I’ve operated in all of these zones the past few months. Before going on maternity leave, I was in my “comfort zone” with my first daughter. Even though she changes every day, we have a daily routine that works pretty well. With her, I happily and regularly enter the “learning zone” as well. She is constantly learning new things and, now that she is in school, she is learning at a rapid rate. As I’m sure many of you who are parents know, this is challenging and surprising in a pleasant sort of way. Then, my second daughter was born, and I entered the “panic zone.” She is amazing but, although I remembered the newborn phase in the abstract, I’d forgotten all the little challenges of caring for a very small baby. Once you think you’ve mastered one thing, it changes, and you have to adapt all over again within a relatively short period of time. As someone who loves organization, schedules, and routines, I find this an uncomfortable state of being. She is slowly shifting into more predictable patterns as she grows but I’ve decided that the newborn phase is my “panic zone.” I’m much more comfortable with older babies and toddlers.

Comfort ZoneWhen we facilitate meetings or workshops, we encourage our clients to invite a diverse group of relevant stakeholders to sit around the table. Many times, those who attend have interacted with one another on a limited basis. Thus, the reason we present the learning zone graphic is because we know from experience that facilitating a conversation among colleagues who rarely come together to discuss and reflect on ideas can create a challenging environment for some. And, as we tell everyone, we all have different thresholds for these three zones. What is comfortable for some might cause others to panic. For example, I am more likely to hit the “panic zone” when dealing with a newborn while another mother might hit this zone more readily with a toddler. Since we want everyone to operate in the “learning zone,” we remind practitioners to pay attention to how they and their colleagues are receiving the ideas being discussed so no one enters the “panic zone” where learning ceases to happen. So, at a time when we are all reflecting on the past year and forming New Year’s resolutions, I find myself thinking how important it is for us all to be honest with ourselves and one another about our thresholds for these different zones so we can spend more time learning and less time panicking.

Read Full Post »

25th Anniversary ButterflyWe are excited to introduce a guest blogger this week: Johanna Jones, former Managing Director of RK&A’s San Francisco office.  Having been with RK&A for 14 years, Johanna contributed greatly to the company’s learning, and thus, we are happy she agreed to reflect as part our 25 years of learning series.

 

As I think back on my work at RK&A, like Stephanie, I am struck by an unintended outcome of the evaluation process; namely, that asking visitors questions about their experience can serve an important interpretive role in museums and for visitors. We don’t often think about the direct value of evaluation on visitors—rather we focus on evaluation as an essential step in the institutional cycle of learning (see reflection 2 for the cycle of learning) and in creating an intentional organization which, of course, benefits visitors. I would argue that the evaluation process itself—the very act of interviewing visitors—serves a powerful interpretative function. When visitors are asked open-ended questions about their visit, they are afforded the time and space to reflect on their experiences. The questions become a framework for thinking about their visit—beyond what they liked and didn’t like—that prompts them to consider “What does this mean to me?”openended question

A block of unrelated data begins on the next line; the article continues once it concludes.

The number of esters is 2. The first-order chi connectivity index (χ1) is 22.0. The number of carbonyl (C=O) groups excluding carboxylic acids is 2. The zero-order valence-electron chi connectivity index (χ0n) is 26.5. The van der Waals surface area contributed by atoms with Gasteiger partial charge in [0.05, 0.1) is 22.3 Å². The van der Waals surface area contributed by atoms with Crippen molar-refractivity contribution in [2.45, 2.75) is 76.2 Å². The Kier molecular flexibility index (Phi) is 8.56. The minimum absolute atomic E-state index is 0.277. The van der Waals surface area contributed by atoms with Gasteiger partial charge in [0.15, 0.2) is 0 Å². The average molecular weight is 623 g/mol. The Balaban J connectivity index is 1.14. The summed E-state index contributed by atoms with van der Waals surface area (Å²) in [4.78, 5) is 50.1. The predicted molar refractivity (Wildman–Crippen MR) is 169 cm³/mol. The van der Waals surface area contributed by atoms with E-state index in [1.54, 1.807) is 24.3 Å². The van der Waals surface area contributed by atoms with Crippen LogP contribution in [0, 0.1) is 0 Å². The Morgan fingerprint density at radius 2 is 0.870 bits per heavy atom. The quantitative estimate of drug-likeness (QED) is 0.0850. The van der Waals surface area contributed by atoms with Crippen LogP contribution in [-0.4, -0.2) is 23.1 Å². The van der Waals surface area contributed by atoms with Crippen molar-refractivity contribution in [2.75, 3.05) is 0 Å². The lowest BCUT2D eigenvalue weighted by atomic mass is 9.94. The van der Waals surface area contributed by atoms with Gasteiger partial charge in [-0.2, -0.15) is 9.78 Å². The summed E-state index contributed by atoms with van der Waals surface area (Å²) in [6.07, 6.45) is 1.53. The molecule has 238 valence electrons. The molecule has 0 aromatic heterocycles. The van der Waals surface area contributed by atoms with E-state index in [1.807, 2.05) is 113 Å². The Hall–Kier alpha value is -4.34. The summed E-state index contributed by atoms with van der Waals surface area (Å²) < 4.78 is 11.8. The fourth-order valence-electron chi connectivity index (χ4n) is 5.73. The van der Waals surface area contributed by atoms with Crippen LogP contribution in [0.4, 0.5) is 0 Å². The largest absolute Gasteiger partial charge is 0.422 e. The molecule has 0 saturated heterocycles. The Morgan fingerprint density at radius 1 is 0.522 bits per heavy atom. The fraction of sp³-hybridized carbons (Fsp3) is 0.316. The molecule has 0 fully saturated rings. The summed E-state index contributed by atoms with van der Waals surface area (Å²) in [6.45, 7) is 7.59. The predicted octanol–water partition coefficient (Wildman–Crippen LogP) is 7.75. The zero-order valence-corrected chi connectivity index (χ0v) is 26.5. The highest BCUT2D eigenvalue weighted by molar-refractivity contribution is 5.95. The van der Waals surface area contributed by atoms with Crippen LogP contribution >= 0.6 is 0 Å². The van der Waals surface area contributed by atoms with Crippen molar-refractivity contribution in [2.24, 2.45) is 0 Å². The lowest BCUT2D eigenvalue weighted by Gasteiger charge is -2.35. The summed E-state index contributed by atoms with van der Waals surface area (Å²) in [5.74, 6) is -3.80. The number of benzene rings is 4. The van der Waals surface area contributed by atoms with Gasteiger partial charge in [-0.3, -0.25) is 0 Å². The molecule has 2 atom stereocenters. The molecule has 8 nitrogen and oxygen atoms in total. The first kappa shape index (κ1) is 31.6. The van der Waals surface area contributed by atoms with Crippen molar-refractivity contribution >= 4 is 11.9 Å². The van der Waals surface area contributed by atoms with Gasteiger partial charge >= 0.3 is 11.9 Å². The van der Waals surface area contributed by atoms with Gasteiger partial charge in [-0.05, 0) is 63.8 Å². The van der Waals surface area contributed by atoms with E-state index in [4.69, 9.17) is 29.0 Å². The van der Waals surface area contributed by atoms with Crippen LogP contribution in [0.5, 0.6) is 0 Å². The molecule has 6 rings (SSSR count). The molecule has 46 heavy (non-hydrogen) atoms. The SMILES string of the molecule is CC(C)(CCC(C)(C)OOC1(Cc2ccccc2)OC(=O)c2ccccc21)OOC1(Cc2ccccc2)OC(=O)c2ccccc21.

I didn’t always see the direct value of evaluation for visitors. When I first started building my evaluation skills, the educator in me worried about imposing on visitors’ time by asking questions. I had some rocky starts—people have been so saturated with market research that they are wary of someone approaching them for feedback. But I quickly learned that if you ask visitors meaningful open-ended questions, you are usually met with meaningful responses. I remember a Vietnam veteran who cried when telling me what the American flag meant to him and the young children who were pumped to save the Condors (not exactly warm and cuddly creatures). I recall avid art museum-goers who were amazed to realize that they could interpret works of art for themselves and Twenty-somethings who expressed civic pride in a once beleaguered natural history museum. The more I talked to visitors the more I realized that the evaluations were not only fulfilling the institutions’ need to understand visitors but also visitors’ need to process and make meaning from their museum experience.

Now, as a museum visitor, I still use meaty open-ended questions. I ask them of myself and my family members when we visit museums. And, I must say, I find our conversations richer for it.

Read Full Post »